What is the advantage? Well, the disadvantage to DCF is that a lot of these are such fly by night miscues, right? Or they could be miscues on your projections and frankly, I would tell you if you're a publicly traded company where all this information is more accessible, the DCF makes sense because if you can compare them to historical averages, when you're doing a private startup valuation, you don't get that accuracy of projections and forecasts. You also have to understand that startup valuations are somewhat mitigated by the fact that you had these major outliers, which was the .com bust and boom during the 1990s and you've seen a lot of the private valuations change differently and the cash flow change more rapidly with certain startups versus publicly traded companies. I think the point is this, I think that you could use the DCF, but you have to understand that there's not a lot of public information out there about these startups and comparing them to others. Secondly, they don't factor in a lot of the historical cash flow data that publicly traded companies have, so it is a method to consider.


The fifth one on our list is the asset based valuation method. The asset-based valuation method is also known as the book value valuation. This sort of goes back to the intelligent investor, Benjamin Graham's idea of determining the book value of a company based on a number of facets, but asset-based valuation is all known as book value valuation. It's definitely the easiest way for investors to get a sense of what the real value is, but, so what an asset valuation is is it's the original cost of all assets is adjusted by impairment cost and depreciation. The total physical asset values are added to any balance sheet, values, cash on hand, accounts receivables, other positive balance sheet items and then long-standing outstanding debts, or liabilities rather, or expenses are subtracted from the total to get the asset based valuation. Now, clearly there's an estimate. There're some projections that you have to do. Frankly, the asset-based valuation fails to take into account the intrinsic values of ideas of future successors, right? But you can apply the asset based valuation's projected assets, liabilities and cash flow. However, you still run up a little bit of the headwinds with the asset-based valuation, that some of the inherent valuation metrics aren't there.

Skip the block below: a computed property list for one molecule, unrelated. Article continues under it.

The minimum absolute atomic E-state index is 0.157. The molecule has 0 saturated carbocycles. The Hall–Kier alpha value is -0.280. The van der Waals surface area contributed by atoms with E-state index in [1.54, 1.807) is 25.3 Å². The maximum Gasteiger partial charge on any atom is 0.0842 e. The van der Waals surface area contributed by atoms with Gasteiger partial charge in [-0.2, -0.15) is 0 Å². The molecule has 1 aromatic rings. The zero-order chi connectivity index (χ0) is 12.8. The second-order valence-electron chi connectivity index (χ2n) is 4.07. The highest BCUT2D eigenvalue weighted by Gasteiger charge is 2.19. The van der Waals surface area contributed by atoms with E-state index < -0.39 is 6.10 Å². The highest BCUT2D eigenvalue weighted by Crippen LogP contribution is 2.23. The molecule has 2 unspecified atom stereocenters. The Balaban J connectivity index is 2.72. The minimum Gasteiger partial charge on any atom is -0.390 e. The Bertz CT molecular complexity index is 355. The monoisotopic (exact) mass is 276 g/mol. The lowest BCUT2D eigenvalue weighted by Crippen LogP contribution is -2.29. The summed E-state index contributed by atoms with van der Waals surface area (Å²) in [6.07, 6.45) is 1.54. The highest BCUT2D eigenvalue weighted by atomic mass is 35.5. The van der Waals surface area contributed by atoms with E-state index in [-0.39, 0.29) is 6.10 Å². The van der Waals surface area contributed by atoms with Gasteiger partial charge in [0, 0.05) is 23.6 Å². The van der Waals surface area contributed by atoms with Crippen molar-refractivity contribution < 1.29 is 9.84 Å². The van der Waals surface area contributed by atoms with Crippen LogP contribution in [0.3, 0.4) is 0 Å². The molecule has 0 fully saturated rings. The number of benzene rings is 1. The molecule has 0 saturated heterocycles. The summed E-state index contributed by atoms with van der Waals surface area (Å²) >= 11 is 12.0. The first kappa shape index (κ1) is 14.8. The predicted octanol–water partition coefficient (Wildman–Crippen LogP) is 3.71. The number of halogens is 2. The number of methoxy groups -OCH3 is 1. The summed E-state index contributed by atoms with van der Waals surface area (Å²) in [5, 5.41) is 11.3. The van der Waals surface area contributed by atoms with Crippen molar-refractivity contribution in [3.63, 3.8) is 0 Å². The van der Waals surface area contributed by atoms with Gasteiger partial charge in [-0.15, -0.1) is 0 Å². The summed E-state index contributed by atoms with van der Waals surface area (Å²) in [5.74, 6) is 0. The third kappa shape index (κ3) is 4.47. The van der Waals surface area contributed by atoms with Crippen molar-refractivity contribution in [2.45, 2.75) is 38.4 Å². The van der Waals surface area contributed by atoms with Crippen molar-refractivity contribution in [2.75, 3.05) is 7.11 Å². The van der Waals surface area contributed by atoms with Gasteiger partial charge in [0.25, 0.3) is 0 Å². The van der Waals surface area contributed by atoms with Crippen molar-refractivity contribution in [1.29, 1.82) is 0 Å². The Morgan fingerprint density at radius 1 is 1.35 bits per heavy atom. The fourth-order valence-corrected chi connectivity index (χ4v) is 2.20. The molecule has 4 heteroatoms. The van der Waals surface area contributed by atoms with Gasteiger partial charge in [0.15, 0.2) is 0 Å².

Of all these, what the heck should you use? What should you use? I'm doing a summary and review of these and you can find out more detail about each of them, but which should you use? Look, I'll give you this. This is, by far, takes all these five methods: Berkus, Comp, risk factor, Discounted Cash flow, Asset Based valuation, all of them and it puts it in the best of the best. What we've done is we've got the Blankenship method. This is my method that has worked tried and true and made me a smarter investor. I've found awesome companies and I've been ... Fortune favors the bold. I'm bold but I can tell you these are the best. These work.